• Handy-(wo)man: Who doesn’t love a character who’s good with their hands? Mechanics, carpenters, general handy people. We’re talking real skills. Nora Roberts must have a thing for this because so many of her leading men remodel houses. I think her husband did something in this line of work so I get it now.
  • Speed Demons: People who do things fast. Drive sports cars or racecars, fly airplanes or helicopters, speedboats, parachute. Or spaceships like in this fun sci-fi book about a lizard pilot, Would I Ly to You by Lawdon. You know. Cool.
  • Medical know-how: Claire Fraser in the Outlander series (again, sorry I keep coming back to this series) is a perfect example. Or the woman in The Midwife of Hope River. Just like people skilled with weapons, the medical expert holds the power of life and death in their hands.
  • People skills: From charming to manipulative, this can be an incredibly powerful –and cool–skill for your character. Tyrion Lannister, though small, is packed with people skills that carry him to a position of power many times throughout Martin’s Game of Thrones series.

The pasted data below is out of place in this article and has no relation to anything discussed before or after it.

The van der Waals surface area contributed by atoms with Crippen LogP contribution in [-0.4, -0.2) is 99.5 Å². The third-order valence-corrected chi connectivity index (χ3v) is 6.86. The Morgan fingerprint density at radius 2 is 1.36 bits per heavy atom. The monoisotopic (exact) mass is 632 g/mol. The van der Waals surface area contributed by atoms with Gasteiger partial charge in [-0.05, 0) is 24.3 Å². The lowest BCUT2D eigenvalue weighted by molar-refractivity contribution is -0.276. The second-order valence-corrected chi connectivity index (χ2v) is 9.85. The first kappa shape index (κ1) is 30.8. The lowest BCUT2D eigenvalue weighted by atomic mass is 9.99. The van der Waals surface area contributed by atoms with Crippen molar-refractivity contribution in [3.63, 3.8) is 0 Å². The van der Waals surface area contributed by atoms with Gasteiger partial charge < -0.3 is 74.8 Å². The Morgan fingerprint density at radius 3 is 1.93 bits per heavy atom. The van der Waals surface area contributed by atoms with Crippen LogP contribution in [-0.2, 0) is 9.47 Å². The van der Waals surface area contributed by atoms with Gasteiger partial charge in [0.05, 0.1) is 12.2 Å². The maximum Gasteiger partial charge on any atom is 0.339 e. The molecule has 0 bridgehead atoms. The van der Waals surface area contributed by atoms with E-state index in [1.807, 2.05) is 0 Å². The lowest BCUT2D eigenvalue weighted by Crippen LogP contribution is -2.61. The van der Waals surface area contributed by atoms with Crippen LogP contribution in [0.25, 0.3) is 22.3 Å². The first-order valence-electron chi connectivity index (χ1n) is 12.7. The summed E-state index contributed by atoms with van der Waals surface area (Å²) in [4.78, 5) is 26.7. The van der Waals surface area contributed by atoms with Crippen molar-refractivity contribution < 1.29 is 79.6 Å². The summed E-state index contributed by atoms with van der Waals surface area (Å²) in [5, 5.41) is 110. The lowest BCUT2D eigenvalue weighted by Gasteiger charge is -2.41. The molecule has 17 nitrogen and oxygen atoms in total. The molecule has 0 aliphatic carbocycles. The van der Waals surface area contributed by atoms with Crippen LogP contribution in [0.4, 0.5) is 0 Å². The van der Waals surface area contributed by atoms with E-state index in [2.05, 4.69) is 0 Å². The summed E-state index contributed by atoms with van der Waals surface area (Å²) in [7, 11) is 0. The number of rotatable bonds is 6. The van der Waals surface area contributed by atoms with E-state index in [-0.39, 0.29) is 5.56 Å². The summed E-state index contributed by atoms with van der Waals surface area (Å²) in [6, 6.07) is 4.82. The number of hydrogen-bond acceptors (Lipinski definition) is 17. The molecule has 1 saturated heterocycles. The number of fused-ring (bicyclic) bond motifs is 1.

• Deductive reasoning: There’s a reason Sherlock Holmes has been done and re-done to death. The dude is just plain cool. Or how about Caleb Carr’s character in The Alienist? A sharp, observant mind is the bees’ knees to me.
  • Random skills: The Taxidermist’s Daughter by Kate Mosse featured a heroine who was skilled at…you guessed it, taxidermy. A quirky or one-of-a-kind skill can make your character a cool standout. Susan Elizabeth Phillips’s Heroes Are My Weakness featured a ventriloquist heroine who was surprisingly cool in a dorky way. Think of a random skill for your character and then work it into the plot–or maybe an entire plot will stem from the skill itself. Can they speed read? Wing walk? Identify any song in less than five seconds? Make the world’s best balloon animals? Are they a champion at curling? Your imagination is the limit.


Positive character traits take you most of the way to creating a sympathetic character, but for a truly memorable, cool character, don’t forget to give them some serious skills!

What kind of skills do you think make for the coolest characters? Let me know in the comments.